Years ago a party obligated to pay support would quit a good paying job, become officially unemployed for a while, or make an uneconomical career change, in order to be assessed a minimal obligation, but this strategy does not work so well anymore, since the courts have adopted the theory of income potential, i.e. “earning capacity”.  If it looks that you’re not constructively contributing to the financial welfare of your children you will be assessed an amount that you are expected to contribute, and you better figure out where you get this money. On the other side, formerly stay home moms are also expected to re-enter the workforce and given a certain time to do so in order to find a job and daycare.

It’s important that both parents understand that this money called ‘child support’ is exactly that. Punishing the parent receiving this money on behalf of the children by not paying for lengthy periods of time, by paying late all the time or by cheating on the income assessment will backfire for both parties. If the party receiving the payments late can’t pay utility bills, credit card bills and the mortgage or rent on time, it will affect that person’s credit score and now make life much more expensive for the whole family. By the same token, paying late or not at all will affect the payor’s credit score as well.  DRS reports delinquency and this type of delinquency carries a heavy weight, besides being frowned upon by mortgage lenders, future employers, etc. Furthermore, DRS also has the power to have a driver’s license suspended. And lastly, and the one most in the public’s eyes these days, DRS can file for contempt. Contempt is the authority’s last resort and may result in incarceration of the person neglecting to pay for his or her children, a downward spiral which should be avoided under all circumstances.

Unfortunately, there have been numerous parents incarcerated in recent years who got trapped by the system. Parents, who voluntarily had alternate arrangements made with the other party, but the other party never clarified that with the court and had the support obligation adjusted. Parents, who actually had been physically and financially been  taking care of their children and in essence had become the primary care givers, but who never had the support order modified to show that change in circumstances. Tragically, before a support order can be switched from one parent to the other, the law requires that the corresponding custody order be changed first to reflect the changing circumstances, an often lengthy and unfortunately perceived as expensive proposition.

The best defense to unfair financial treatment of either parent and therefore also for the children is simply to file for modification right away. Instead of arming yourself with an expensive attorney and running to court every time, you may want to consider locating a competent mediator in the area who can address more than just the financial issues and help find a mutually agreeable solution which can keep the children’s best interest at heart and also make both parties understand their obligations better and most of all the short and long term impact their actions may have on the whole family, living together in one location or not.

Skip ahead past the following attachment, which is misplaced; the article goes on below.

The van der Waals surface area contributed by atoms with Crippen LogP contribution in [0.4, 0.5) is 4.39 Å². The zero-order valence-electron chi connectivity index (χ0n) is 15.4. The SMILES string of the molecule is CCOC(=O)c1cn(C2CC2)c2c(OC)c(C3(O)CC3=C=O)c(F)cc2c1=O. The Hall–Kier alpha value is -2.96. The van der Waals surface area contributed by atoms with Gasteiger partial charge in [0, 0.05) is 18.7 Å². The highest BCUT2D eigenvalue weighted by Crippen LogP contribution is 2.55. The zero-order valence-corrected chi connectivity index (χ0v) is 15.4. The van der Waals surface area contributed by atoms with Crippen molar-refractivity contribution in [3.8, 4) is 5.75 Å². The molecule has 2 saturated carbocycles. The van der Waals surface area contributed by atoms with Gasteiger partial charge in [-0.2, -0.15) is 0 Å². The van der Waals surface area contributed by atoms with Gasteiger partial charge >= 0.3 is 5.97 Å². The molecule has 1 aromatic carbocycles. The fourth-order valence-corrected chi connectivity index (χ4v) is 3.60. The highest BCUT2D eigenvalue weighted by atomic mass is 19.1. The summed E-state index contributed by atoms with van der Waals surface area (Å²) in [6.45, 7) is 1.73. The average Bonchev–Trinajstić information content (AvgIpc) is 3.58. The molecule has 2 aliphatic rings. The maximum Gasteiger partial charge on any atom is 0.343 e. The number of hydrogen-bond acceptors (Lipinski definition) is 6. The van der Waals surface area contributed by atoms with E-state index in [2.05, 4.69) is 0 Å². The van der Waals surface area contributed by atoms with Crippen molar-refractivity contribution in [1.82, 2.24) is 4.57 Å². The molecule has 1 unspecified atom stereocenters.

Baroness Juliane von Schmeling, BS, MBA, EJD Baroness von Schmeling personally experienced that the adversarial legal system doesn’t always work so well in resolving custody and support disputes, as well as many other conflicts. As a result she looked for other solutions, and found mediation to be an excellent, user-friendly alternative form for conflict resolution. Things happen, and matters need to be resolved, but it doesn’t have to mean that disputes and divorces get drawn out for years and cost thousands upon thousands of dollars to resolve. She has decades of experience in resolving issues in the business environment and since 2006 has mediated many divorces and custody and support cases as well as other Alternative Conflict Resolution (ACR). She knows from experience that mediation works much faster and in practically all cases and is so much less expensive than the traditional forms of suing each other in a court of law. Best of all, the agreements she has worked out are in the end legally binding and enforceable, just like traditional court orders. But all parties had more of a chance for real input during the process, so naturally these agreements are usually longer lasting and not appealed. Baroness J. von Schmeling strives to create intelligent win-win solutions for all parties and has received many referrals in recent years from satisfied clients and industry professionals alike. She is a trained Mediator with Certificate, and has many other important, pertinent credentials such as an MBA in finance, studies in psychology, mental health, consumer research, and more. She also regularly attends continuing education seminars. Unlike many family law attorneys she has devoted her entire career to becoming a professional, goal-oriented mediator. Credentials Abitur - Wolfgang-Ernst-Gymnasium ’85 BS - Kings College (International Business, Psychology) ’89 MBA - Wilkes University (Marketing, Finance) ‘06 EJD - Concord Law School Mediator Certificate – IMA, AZ Various accreditations in Business, Mental Health, Psychology, Science, Social Media and Finance